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PM floats radical benefits reforms
The Government could break the link between benefits and inflation in order to save money on the £84 billion bill for working-age welfare, Prime Minister David Cameron has suggested.
The change was among a set of radical reforms to the benefit system floated by the PM in a speech setting out his determination to end the "culture of entitlement" which sees some people living long-term on welfare with higher incomes than neighbours who work.
Other ideas floated by the PM include withdrawing housing benefit from under-25s, removing the right for high-earners to keep their council homes, a reduction in the £20,000-a-year cap on housing support and limits on the additional benefit received by families with three or more children.
But a proposal to introduce regional welfare levels - so that people in areas where pay is lower also receive lower benefits - was removed from the speech at the last minute.
New requirements could be introduced for claimants to learn to read and write, to draw up a CV and to take action to improve their health in order to continue receiving benefits, the PM suggested. And single parents could be required to prepare to go back to work once their child has reached three years old.
The Government is already cutting the point after which lone parents have to seek work from seven to five years after their child's birth. But Mr Cameron suggested that once the child is three, parents should at least be spending part of the week going to the JobCentre, preparing their CVs and learning new skills.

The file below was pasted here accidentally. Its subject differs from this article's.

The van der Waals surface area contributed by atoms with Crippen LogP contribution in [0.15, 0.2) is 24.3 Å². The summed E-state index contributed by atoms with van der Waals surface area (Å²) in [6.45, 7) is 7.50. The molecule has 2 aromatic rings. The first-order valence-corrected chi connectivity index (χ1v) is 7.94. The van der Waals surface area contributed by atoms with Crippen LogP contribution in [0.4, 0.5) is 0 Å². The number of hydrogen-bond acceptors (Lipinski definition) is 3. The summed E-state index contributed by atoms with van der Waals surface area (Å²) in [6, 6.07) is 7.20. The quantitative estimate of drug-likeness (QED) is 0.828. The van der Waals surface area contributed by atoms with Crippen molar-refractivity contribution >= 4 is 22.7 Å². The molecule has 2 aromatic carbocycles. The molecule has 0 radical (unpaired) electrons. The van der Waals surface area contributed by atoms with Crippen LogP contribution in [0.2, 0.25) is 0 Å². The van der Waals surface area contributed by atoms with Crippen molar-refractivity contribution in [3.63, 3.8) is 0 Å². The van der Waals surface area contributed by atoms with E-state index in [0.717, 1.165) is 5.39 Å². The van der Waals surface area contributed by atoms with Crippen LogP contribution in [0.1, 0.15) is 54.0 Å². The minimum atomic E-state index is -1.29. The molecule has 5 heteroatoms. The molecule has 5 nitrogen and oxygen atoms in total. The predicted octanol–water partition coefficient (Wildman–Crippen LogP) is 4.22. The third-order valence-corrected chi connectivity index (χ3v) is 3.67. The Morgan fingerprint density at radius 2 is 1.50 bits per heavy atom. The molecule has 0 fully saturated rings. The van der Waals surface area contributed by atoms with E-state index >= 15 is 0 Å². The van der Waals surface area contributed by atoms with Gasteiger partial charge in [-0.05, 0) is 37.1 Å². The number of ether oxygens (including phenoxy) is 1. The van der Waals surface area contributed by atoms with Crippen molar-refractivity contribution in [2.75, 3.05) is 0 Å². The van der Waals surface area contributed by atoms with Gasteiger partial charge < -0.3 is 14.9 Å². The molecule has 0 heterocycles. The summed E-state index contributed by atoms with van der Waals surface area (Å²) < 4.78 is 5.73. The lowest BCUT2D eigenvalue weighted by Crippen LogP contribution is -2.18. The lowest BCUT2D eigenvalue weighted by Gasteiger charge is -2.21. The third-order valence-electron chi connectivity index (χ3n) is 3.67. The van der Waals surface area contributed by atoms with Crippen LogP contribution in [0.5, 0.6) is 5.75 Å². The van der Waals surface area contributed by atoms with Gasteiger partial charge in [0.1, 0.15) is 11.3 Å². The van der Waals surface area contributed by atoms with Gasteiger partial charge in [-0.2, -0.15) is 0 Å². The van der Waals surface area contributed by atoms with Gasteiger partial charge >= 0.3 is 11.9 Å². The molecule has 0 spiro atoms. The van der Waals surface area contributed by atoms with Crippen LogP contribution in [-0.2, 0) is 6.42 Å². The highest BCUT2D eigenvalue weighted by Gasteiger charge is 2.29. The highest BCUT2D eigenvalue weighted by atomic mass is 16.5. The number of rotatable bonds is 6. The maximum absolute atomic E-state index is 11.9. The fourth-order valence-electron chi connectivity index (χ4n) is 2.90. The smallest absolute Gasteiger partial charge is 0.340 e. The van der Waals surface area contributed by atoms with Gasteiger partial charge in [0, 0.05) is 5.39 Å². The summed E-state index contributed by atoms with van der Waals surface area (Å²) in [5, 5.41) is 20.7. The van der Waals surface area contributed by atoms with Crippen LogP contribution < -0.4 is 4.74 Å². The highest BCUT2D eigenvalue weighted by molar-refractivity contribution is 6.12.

Mr Cameron stressed that he was not setting out policy plans but trying to start a national debate on the future of welfare.
He said he aimed to work with his Liberal Democrat partners on some of the ideas over the next few years, but that others might feed into the Conservative manifesto for the general election expected in 2015.
Out-of-work benefits like Jobseeker's Allowance have traditionally been raised in line with inflation in September, and the decision to stick with this system meant that they increased this year by 5.2% - far more than the pay rises received by most workers.
Mr Cameron said it was time to ask "whether this is the right approach", adding: "It might be better to link benefits to prices unless wages have slowed, in which case they could be linked to wages."